Throughout Putting the Humanities Ph.D. To Work, Katina Rogers considers two organizing questions which form the backbone of her book: How might a broader understanding of postgraduate success improve the humanities as interconnected fields, and how can we think beyond existing institutional structures in challenging “default” careers for postgraduate humanities PhD students? (14-15). Rogers embarks on an analysis of academic labor structures, addresses the apprenticeship model of graduate study as a means of preparing students solely for a career as a tenure-track faculty member, and argues that expanding our definitions of scholarly success can create community engagement and wider public understanding. Illustrating her work by walking her reader through a series of innovative case studies, Rogers offers guidance for mentors who seek to improve their support for their students and alumni, and tips for students as they move from PhD application to professionalization in their field.
In the conclusion of Putting the Humanities Ph.D. To Work, Rogers points out that while individual success stories exist outside the academy, the system itself remains unchanged and unchallenged, “leaving assumptions about what constitutes scholarly success largely unchanged” (128). If unchallenged, our assumptions regarding scholarly success, fair working conditions, and student outcomes will lead the humanities into a decline, Rogers warns. Instead of maintaining an archaic system which continues to ignore the wellbeing of graduate students, adjunct faculty, administrators, and mentors alike, Rogers offers immediate action as a solution antidote. Curricula can be rewritten to facilitate collaboration and public engagement, colleges can track and celebrate the career outcomes of graduates in many fields--not just the tenure track, and departments can offer greater support to graduate students throughout their studies.
Rogers is not the only person to sound the clarion call for greater academic reform. Indeed, she points to historically Black colleges and universities to offer an example of a site of social change within academia. Instead of clinging to long-held academic norms such as tenure, peer-reviewed journal articles, and monographs, Rogers suggests that top-down and grassroots change would alter the face of academia as we understand it today. Such change would not only impact the academy, but would transfer beyond. Though individual students can indeed challenge departments to create greater change, Rogers emphasizes the need for collective reform, flexible graduate programs, and a reconsideration of “how innovative work with deep public relevance is evaluated and valued” (129).
As Rogers concludes, the humanities have great potential in engaging the public. Such an investment in public scholarship may not be easy, but requires us to develop new practices, norms, and support structures, in order to strengthen not only our departments, but our scholarly investment outside the academy. Departments can support and celebrate their students who engage with a public audience. Mentors can support their students who choose careers outside of the institution. We need a new definition of academic success which does not rely on the default, but expands upon the default to encompass careers beyond academia.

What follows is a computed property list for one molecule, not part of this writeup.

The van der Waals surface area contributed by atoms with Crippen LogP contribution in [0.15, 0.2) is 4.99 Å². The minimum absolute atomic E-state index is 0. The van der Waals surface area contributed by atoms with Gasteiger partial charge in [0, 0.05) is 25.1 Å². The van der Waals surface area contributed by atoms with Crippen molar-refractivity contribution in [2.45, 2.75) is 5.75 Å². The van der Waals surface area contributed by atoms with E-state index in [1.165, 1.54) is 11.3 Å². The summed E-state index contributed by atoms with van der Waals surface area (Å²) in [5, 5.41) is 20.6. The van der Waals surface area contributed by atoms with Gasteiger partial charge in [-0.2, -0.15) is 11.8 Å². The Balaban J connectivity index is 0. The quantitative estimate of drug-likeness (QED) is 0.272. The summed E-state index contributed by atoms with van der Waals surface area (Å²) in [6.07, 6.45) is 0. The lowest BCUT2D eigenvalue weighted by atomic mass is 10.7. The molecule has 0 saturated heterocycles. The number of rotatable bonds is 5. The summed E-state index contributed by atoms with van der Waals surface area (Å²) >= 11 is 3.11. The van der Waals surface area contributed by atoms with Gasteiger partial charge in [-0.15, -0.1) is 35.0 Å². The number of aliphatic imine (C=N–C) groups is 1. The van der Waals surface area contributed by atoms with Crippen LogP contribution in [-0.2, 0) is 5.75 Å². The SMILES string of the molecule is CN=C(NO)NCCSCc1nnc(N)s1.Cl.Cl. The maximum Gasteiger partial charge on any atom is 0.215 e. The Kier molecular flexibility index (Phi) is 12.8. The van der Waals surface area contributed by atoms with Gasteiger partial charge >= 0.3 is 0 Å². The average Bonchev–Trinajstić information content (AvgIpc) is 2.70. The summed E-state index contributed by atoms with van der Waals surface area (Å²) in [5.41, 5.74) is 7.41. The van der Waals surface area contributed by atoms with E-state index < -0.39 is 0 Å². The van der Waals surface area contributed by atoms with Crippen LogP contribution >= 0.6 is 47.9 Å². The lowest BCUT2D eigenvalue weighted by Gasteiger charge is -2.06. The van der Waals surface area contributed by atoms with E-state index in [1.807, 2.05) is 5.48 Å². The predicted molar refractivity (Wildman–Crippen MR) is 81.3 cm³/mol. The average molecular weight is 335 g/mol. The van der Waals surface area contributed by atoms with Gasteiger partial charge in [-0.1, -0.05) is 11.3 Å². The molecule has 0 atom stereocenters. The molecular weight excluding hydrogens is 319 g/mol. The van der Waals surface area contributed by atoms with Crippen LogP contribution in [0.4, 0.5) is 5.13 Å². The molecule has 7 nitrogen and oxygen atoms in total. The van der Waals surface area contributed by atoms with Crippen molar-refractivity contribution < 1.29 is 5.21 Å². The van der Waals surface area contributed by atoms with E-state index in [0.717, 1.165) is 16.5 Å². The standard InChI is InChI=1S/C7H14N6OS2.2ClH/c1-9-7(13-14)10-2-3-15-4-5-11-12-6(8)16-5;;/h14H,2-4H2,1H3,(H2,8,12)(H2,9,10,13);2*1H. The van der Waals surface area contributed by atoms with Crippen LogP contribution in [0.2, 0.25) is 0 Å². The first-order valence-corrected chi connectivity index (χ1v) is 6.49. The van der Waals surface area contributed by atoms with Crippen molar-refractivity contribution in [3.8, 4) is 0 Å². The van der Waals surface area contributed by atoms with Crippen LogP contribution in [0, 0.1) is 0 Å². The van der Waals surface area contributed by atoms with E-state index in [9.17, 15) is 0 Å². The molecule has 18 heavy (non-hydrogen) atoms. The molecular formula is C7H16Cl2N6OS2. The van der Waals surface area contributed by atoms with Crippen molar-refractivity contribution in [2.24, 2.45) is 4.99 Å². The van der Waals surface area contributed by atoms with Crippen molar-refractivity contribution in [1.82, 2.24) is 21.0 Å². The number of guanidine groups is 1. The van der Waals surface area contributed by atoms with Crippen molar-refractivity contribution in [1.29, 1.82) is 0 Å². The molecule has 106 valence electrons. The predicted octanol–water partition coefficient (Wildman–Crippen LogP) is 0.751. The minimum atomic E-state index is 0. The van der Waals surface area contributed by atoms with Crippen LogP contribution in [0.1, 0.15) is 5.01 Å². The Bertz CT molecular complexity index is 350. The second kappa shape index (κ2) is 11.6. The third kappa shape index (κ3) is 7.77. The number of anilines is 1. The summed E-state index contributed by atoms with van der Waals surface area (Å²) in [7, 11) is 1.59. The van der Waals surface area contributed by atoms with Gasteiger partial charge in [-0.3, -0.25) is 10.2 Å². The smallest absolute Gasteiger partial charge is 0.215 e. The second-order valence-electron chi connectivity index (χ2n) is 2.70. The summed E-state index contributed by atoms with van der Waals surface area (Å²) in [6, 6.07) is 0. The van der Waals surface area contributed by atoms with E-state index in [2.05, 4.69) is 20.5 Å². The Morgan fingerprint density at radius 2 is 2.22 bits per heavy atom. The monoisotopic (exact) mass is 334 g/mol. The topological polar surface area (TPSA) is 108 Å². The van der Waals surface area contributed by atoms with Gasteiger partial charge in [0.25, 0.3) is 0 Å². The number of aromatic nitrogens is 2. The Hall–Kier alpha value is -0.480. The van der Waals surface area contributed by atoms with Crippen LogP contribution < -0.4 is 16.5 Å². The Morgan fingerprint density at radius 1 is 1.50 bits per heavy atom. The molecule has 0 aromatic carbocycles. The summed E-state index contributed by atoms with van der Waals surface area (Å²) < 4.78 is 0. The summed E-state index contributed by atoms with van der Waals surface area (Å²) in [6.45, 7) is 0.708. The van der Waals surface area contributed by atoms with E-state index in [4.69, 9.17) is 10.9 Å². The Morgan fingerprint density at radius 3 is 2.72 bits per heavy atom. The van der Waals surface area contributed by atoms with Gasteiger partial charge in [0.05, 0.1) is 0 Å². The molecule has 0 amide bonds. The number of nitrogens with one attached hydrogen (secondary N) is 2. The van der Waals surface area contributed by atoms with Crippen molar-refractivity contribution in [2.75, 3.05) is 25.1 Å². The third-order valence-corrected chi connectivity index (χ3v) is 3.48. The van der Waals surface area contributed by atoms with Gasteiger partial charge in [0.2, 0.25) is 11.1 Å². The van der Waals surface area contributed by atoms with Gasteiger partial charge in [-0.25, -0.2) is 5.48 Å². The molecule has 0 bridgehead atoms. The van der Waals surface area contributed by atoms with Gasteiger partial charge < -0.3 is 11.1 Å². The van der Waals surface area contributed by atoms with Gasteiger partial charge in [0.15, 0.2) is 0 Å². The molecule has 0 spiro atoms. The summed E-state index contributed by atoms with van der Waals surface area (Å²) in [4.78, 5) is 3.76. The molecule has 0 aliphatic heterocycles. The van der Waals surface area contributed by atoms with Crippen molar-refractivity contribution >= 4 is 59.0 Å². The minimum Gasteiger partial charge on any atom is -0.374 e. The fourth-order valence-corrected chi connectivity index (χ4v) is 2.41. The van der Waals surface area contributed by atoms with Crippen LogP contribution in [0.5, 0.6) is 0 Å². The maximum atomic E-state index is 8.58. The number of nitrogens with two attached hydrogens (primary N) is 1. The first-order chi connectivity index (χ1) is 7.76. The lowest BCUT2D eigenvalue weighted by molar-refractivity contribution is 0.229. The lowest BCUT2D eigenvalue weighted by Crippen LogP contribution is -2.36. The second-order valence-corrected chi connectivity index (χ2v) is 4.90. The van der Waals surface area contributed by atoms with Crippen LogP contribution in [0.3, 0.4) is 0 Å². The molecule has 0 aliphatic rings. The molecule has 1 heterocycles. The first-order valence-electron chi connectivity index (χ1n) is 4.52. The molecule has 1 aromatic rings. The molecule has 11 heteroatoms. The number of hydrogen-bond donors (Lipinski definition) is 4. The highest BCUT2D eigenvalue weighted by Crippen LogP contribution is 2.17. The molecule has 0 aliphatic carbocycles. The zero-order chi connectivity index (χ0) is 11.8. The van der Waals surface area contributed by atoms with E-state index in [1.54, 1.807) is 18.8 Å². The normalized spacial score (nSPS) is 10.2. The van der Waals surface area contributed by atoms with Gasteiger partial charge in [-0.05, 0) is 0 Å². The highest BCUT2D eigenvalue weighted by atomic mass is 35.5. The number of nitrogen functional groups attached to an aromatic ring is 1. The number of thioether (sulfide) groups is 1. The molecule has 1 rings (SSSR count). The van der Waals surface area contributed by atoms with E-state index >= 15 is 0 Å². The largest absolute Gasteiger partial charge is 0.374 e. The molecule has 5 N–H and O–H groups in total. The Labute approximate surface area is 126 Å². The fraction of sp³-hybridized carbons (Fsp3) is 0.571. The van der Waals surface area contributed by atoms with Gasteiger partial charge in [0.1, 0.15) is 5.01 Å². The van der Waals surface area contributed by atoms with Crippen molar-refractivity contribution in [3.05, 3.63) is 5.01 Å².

Putting the Humanities Ph.D. To Work diagnoses problems entrenched in humanities departments: an unhealthy standard of living, unrealistic markers of academic success, and a lack of support for interest and investment in public engagement. Many of these markers of success are based in an academy which has not remained updated with changing times. While peer-reviewed journals are often only accessible to those already in academia and may not be widely read, today, I can post an article to a public-facing blog, and thirty people will read it within an hour. Humanities scholars have great potential to impact the public; in my own graduate career, I have known many ambitious graduate students who have a vested interest in community outreach, public writing, and public research. There are no lack of students interested in writing and researching for a public audience- just lack of support, at many levels, for their work.
Traditional markers of academic success must be reconsidered as well, in keeping with the systemic barriers to academic success which many students encounter. As many students from historically marginalized backgrounds approach graduate school, they may not have received the same tutelage in approaching academic publications, the same guidance in proposing panels for conferences, and the same attention in being considered as co-authors for scholarly papers which their more privileged peers receive. Academic success cannot truly be considered an equal assessment of merit when the goalposts are so varied for students, and when mentorship is spread unevenly.
We will always “need people trained to read closely, articulate nuanced arguments, examine and interrogate assumptions, and understand the ways that values, meanings, and interpretations are culturally and contextually embedded” (129). Supporting and celebrating innovative methods which step outside the formula of academic articles and monographs will only encourage greater creativity, greater engagement with the public, and greater academic rigour in addressing difficult topics. If we are to see change, we must rethink the little-examined academic traditions which remain markers of academic success, in order to strengthen and diversify departments. Rogers diagnoses problems within academia, but these problems can be addressed with time, with effort, with greater communication between faculty, administration, and graduate students alike, and with a greater understanding of how systemic issues curtail historically marginalized students from traditional academic success. Let’s get to work.